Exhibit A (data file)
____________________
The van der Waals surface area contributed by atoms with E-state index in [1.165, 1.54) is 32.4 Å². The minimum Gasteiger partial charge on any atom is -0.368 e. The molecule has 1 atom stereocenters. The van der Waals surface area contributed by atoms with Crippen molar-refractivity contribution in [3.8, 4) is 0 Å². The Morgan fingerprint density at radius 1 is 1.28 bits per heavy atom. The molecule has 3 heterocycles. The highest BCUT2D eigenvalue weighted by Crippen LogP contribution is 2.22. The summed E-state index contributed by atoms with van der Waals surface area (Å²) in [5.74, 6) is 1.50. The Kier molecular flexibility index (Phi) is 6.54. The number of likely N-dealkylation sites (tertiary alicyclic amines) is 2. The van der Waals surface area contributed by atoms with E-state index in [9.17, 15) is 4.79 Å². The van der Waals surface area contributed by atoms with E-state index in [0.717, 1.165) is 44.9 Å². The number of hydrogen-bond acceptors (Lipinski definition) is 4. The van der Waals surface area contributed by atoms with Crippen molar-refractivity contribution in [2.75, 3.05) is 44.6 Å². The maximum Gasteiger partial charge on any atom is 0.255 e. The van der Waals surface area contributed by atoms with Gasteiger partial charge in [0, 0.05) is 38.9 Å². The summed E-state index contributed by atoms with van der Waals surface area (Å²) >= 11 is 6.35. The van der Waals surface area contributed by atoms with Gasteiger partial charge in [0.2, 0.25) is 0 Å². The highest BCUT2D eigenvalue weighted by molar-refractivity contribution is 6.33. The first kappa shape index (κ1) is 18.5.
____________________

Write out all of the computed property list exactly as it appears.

The van der Waals surface area contributed by atoms with E-state index in [1.165, 1.54) is 32.4 Å². The minimum Gasteiger partial charge on any atom is -0.368 e. The molecule has 1 atom stereocenters. The van der Waals surface area contributed by atoms with Crippen molar-refractivity contribution in [3.8, 4) is 0 Å². The Morgan fingerprint density at radius 1 is 1.28 bits per heavy atom. The molecule has 3 heterocycles. The highest BCUT2D eigenvalue weighted by Crippen LogP contribution is 2.22. The summed E-state index contributed by atoms with van der Waals surface area (Å²) in [5.74, 6) is 1.50. The Kier molecular flexibility index (Phi) is 6.54. The number of likely N-dealkylation sites (tertiary alicyclic amines) is 2. The van der Waals surface area contributed by atoms with E-state index in [9.17, 15) is 4.79 Å². The van der Waals surface area contributed by atoms with E-state index in [0.717, 1.165) is 44.9 Å². The number of hydrogen-bond acceptors (Lipinski definition) is 4. The van der Waals surface area contributed by atoms with Crippen molar-refractivity contribution in [2.75, 3.05) is 44.6 Å². The maximum Gasteiger partial charge on any atom is 0.255 e. The van der Waals surface area contributed by atoms with Gasteiger partial charge in [0, 0.05) is 38.9 Å². The summed E-state index contributed by atoms with van der Waals surface area (Å²) >= 11 is 6.35. The van der Waals surface area contributed by atoms with Gasteiger partial charge in [0.2, 0.25) is 0 Å². The highest BCUT2D eigenvalue weighted by molar-refractivity contribution is 6.33. The first kappa shape index (κ1) is 18.5.